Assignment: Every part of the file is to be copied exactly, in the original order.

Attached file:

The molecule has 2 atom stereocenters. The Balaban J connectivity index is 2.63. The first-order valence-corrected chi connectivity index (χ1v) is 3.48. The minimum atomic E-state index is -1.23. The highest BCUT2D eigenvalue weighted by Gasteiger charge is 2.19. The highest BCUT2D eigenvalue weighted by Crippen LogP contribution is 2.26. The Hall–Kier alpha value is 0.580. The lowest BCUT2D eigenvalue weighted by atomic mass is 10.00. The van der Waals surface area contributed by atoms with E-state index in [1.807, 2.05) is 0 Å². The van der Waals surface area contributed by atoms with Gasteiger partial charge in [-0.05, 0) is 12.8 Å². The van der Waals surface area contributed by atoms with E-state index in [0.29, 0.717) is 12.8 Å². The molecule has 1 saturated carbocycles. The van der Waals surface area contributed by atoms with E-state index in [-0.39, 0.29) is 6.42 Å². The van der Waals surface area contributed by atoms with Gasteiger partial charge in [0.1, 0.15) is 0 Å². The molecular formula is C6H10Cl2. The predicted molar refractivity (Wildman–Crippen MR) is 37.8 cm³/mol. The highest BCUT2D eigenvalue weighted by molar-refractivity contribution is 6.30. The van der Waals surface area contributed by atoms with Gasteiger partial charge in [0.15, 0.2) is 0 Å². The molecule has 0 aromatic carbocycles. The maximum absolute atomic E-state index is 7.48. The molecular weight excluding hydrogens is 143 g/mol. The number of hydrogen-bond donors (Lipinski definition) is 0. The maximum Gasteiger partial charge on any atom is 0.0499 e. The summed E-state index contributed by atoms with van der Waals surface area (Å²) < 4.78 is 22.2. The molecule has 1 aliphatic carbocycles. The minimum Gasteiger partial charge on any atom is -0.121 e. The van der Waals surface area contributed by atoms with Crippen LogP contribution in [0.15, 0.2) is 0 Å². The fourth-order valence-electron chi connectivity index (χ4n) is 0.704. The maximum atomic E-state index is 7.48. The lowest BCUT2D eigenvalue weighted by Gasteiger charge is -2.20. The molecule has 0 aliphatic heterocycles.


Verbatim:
The molecule has 2 atom stereocenters. The Balaban J connectivity index is 2.63. The first-order valence-corrected chi connectivity index (χ1v) is 3.48. The minimum atomic E-state index is -1.23. The highest BCUT2D eigenvalue weighted by Gasteiger charge is 2.19. The highest BCUT2D eigenvalue weighted by Crippen LogP contribution is 2.26. The Hall–Kier alpha value is 0.580. The lowest BCUT2D eigenvalue weighted by atomic mass is 10.00. The van der Waals surface area contributed by atoms with E-state index in [1.807, 2.05) is 0 Å². The van der Waals surface area contributed by atoms with Gasteiger partial charge in [-0.05, 0) is 12.8 Å². The van der Waals surface area contributed by atoms with E-state index in [0.29, 0.717) is 12.8 Å². The molecule has 1 saturated carbocycles. The van der Waals surface area contributed by atoms with E-state index in [-0.39, 0.29) is 6.42 Å². The van der Waals surface area contributed by atoms with Gasteiger partial charge in [0.1, 0.15) is 0 Å². The molecular formula is C6H10Cl2. The predicted molar refractivity (Wildman–Crippen MR) is 37.8 cm³/mol. The highest BCUT2D eigenvalue weighted by molar-refractivity contribution is 6.30. The van der Waals surface area contributed by atoms with Gasteiger partial charge in [0.15, 0.2) is 0 Å². The molecule has 0 aromatic carbocycles. The maximum absolute atomic E-state index is 7.48. The molecular weight excluding hydrogens is 143 g/mol. The number of hydrogen-bond donors (Lipinski definition) is 0. The maximum Gasteiger partial charge on any atom is 0.0499 e. The summed E-state index contributed by atoms with van der Waals surface area (Å²) < 4.78 is 22.2. The molecule has 1 aliphatic carbocycles. The minimum Gasteiger partial charge on any atom is -0.121 e. The van der Waals surface area contributed by atoms with Crippen LogP contribution in [0.15, 0.2) is 0 Å². The fourth-order valence-electron chi connectivity index (χ4n) is 0.704. The maximum atomic E-state index is 7.48. The lowest BCUT2D eigenvalue weighted by Gasteiger charge is -2.20. The molecule has 0 aliphatic heterocycles.